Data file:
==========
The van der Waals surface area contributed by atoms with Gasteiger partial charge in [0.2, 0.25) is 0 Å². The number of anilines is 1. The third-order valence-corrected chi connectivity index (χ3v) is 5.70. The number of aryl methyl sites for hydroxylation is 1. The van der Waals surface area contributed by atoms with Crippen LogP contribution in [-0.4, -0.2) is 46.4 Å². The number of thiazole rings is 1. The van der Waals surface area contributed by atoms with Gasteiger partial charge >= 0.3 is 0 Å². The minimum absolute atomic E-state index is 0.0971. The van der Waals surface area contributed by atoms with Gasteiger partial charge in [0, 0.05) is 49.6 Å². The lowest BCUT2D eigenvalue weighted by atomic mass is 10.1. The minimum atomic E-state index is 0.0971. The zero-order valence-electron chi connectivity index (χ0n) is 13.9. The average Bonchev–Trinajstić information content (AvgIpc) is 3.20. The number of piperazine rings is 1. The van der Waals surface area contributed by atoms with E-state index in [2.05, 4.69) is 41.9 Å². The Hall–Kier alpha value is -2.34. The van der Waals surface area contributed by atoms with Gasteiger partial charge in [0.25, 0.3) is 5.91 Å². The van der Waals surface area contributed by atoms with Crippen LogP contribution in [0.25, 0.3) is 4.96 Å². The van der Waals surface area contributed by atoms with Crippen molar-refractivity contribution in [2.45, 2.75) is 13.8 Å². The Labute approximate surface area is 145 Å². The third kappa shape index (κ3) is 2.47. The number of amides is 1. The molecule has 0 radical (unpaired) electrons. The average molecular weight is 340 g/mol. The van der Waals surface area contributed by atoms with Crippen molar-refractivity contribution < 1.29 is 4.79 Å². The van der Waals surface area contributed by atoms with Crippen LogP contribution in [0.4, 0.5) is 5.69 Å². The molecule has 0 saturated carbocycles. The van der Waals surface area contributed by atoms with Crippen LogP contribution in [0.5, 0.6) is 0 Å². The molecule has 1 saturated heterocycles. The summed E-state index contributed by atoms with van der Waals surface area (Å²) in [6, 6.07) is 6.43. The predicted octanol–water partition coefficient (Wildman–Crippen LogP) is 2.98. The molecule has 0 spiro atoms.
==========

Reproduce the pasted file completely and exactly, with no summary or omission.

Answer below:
The van der Waals surface area contributed by atoms with Gasteiger partial charge in [0.2, 0.25) is 0 Å². The number of anilines is 1. The third-order valence-corrected chi connectivity index (χ3v) is 5.70. The number of aryl methyl sites for hydroxylation is 1. The van der Waals surface area contributed by atoms with Crippen LogP contribution in [-0.4, -0.2) is 46.4 Å². The number of thiazole rings is 1. The van der Waals surface area contributed by atoms with Gasteiger partial charge >= 0.3 is 0 Å². The minimum absolute atomic E-state index is 0.0971. The van der Waals surface area contributed by atoms with Gasteiger partial charge in [0, 0.05) is 49.6 Å². The lowest BCUT2D eigenvalue weighted by atomic mass is 10.1. The minimum atomic E-state index is 0.0971. The zero-order valence-electron chi connectivity index (χ0n) is 13.9. The average Bonchev–Trinajstić information content (AvgIpc) is 3.20. The number of piperazine rings is 1. The van der Waals surface area contributed by atoms with E-state index in [2.05, 4.69) is 41.9 Å². The Hall–Kier alpha value is -2.34. The van der Waals surface area contributed by atoms with Gasteiger partial charge in [0.25, 0.3) is 5.91 Å². The van der Waals surface area contributed by atoms with Crippen LogP contribution in [0.25, 0.3) is 4.96 Å². The van der Waals surface area contributed by atoms with Crippen molar-refractivity contribution in [2.45, 2.75) is 13.8 Å². The Labute approximate surface area is 145 Å². The third kappa shape index (κ3) is 2.47. The number of amides is 1. The molecule has 0 radical (unpaired) electrons. The average molecular weight is 340 g/mol. The van der Waals surface area contributed by atoms with Crippen molar-refractivity contribution < 1.29 is 4.79 Å². The van der Waals surface area contributed by atoms with Crippen LogP contribution in [0.4, 0.5) is 5.69 Å². The molecule has 0 saturated carbocycles. The van der Waals surface area contributed by atoms with Crippen LogP contribution in [0.5, 0.6) is 0 Å². The molecule has 1 saturated heterocycles. The summed E-state index contributed by atoms with van der Waals surface area (Å²) in [6, 6.07) is 6.43. The predicted octanol–water partition coefficient (Wildman–Crippen LogP) is 2.98. The molecule has 0 spiro atoms.